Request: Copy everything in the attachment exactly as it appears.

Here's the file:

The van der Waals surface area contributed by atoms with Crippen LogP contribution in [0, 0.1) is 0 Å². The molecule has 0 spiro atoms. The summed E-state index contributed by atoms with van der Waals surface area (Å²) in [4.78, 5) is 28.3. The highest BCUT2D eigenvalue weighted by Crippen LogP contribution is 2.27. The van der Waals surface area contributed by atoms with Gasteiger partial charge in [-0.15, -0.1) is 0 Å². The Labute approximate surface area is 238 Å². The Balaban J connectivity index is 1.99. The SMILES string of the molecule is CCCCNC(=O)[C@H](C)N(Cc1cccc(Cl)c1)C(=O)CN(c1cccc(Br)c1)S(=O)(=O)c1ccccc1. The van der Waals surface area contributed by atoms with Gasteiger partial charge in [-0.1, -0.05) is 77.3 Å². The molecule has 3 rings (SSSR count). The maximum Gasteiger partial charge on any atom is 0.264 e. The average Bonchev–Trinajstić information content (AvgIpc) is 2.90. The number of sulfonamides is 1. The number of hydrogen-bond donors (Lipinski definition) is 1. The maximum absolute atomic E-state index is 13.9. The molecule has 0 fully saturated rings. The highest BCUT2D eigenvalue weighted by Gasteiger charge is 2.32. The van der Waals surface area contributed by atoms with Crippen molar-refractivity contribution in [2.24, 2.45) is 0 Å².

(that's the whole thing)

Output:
The van der Waals surface area contributed by atoms with Crippen LogP contribution in [0, 0.1) is 0 Å². The molecule has 0 spiro atoms. The summed E-state index contributed by atoms with van der Waals surface area (Å²) in [4.78, 5) is 28.3. The highest BCUT2D eigenvalue weighted by Crippen LogP contribution is 2.27. The van der Waals surface area contributed by atoms with Gasteiger partial charge in [-0.15, -0.1) is 0 Å². The Labute approximate surface area is 238 Å². The Balaban J connectivity index is 1.99. The SMILES string of the molecule is CCCCNC(=O)[C@H](C)N(Cc1cccc(Cl)c1)C(=O)CN(c1cccc(Br)c1)S(=O)(=O)c1ccccc1. The van der Waals surface area contributed by atoms with Gasteiger partial charge in [-0.1, -0.05) is 77.3 Å². The molecule has 3 rings (SSSR count). The maximum Gasteiger partial charge on any atom is 0.264 e. The average Bonchev–Trinajstić information content (AvgIpc) is 2.90. The number of sulfonamides is 1. The number of hydrogen-bond donors (Lipinski definition) is 1. The maximum absolute atomic E-state index is 13.9. The molecule has 0 fully saturated rings. The highest BCUT2D eigenvalue weighted by Gasteiger charge is 2.32. The van der Waals surface area contributed by atoms with Crippen molar-refractivity contribution in [2.24, 2.45) is 0 Å².